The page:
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Fee For Intervention

(FF1) Guidance from the HSE

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What is 'Fee for Intervention'?

If an HSE Inspector, when visiting your business, notes material breaches of the law you must now pay for the time that the Inspector has had to spend identifying the breach, helping you to put it right, investigating and taking enforcement action is all chargeable at £129 per hour. This is for all of the time spent on site, including looking at areas where there is no breach and all of the Inspectors time dealing with your case away from the site and the time of any other specialist they have to involve.


Who do the HSE visit and why?


For pro-active inspection:


The HSE are now targeting high risk industries with exposure to  substances that are asthmagens and carcinogens (cause asthma and cancer) for example: flour dust and enzymes, wood dust, welding, painting and silica. So by simply working in one of these industries means that you may receive an unannounced 'proactive visit:

  • Woodworking

  • Welding

  • Bakeries

  • Food Manufacturers

  • Vehicle Repairers

  • Spray Shops

  • Surface Engineering

  • Metal Workers

  • Construction

  • Stonemasons


For reactive inspection: 


The HSE will also make reactive vists. Organisations that have had an incident, a complaint, a RIDDOR report or historic health & safety issues may receive an unannounced 'reactive' visit.


If everything is in order, there is no charge but if they spot a problem you are charged FFI.


Why was FFI introduced?

The goverment has created FFI as a new source of funding for the HSE on the basis that the businesses that break health and safety laws should pay for HSE's time. These charges will apply even if the employer has inadvertently 'not got it right' i.e. even if they have employed as an LEV service provider and trusted them to 'get it right' they will be charged FFI if the LEV records are not compliant. This is because the employer is responsible for ensuring the competence of the advisors. The advisors may be prosecuted too - but the employers will still have to pay FFI.


What is a material breach?

Material beaches are where you have broken the law and the inspector judges that this is a serious enough for them to notify you in writing. In general this means you have not followed ACoPs (Approved Codes of Practise) or are not able to show that whar you have done is equivalent to, or better than, the ACoP.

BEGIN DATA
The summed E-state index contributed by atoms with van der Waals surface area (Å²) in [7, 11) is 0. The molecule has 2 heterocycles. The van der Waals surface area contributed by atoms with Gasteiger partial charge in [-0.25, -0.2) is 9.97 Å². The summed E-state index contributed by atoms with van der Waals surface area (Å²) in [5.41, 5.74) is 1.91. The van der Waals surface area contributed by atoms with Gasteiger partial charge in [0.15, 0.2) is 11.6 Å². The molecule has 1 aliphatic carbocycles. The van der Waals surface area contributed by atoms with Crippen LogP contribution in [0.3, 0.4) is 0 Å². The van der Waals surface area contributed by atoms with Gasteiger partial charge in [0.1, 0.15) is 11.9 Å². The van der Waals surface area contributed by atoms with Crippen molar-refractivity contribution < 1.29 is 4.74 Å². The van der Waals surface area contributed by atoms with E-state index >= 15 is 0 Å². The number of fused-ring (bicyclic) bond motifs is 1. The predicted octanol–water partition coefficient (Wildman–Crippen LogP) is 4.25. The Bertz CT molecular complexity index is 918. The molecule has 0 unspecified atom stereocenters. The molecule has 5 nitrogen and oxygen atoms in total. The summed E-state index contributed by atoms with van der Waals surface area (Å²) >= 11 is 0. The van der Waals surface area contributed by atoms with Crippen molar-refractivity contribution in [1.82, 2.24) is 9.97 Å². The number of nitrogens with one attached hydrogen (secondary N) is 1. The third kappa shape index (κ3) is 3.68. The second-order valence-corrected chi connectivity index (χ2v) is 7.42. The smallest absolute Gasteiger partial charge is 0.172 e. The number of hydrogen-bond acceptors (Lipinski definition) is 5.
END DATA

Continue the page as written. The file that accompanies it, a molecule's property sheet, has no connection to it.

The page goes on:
Examples of material breaches regarding you LEV Dust/Fume extraction include: 

  • LEV that is ineffective or not in good repair.

  • LEV without: TExT (min 14 monthly) or Commissioning Report (On installation or modification).

  • TExT or Commissioning Reportst hat don't contain ALL requirements - typical omissions are no specified hazardous substance and dust concentration in the filtered air not measured. (P&J offer a free LEV report check to advise if your report complies or has missing mandatory requirements. Simply email you last report to


HSE Inspectors are not usually LEV specialists but they have now been trained in what to look for. Whilst on your site, maybe for other reasons, they will now compare your LEV and LEV reports against a compliance checklist. 


97% of LEV reports are not compliant

In a recent exercise the HSE identified that only 3% of LEV reports that they looked at contain all required data and they told the LEV industry that the standard of LEV reports is generally unacceptable. 


How much it could cost you?

A simple breach involving a 2 hour visit, time at the HSE office writing a report/letter and then checking that you have put things right will cost you around £750. Complex or multiple breaches could cost many thousands. The cost of not getting your LEV right, or inadvertently getting a Thorough Examination and Test or Commissioning report without all the mandatory details, is a minimum of an extra £750 on top of what you have paid, plus the costs of putting it right.

Where can I get LEV services where I am guaranteed I will NOT have to pay FFI?

If you follow their expert LEV advice, P&J Dust Extraction Ltd offer this and they operate a price match policy


The HSE Free for Intervention is cost recovery scheme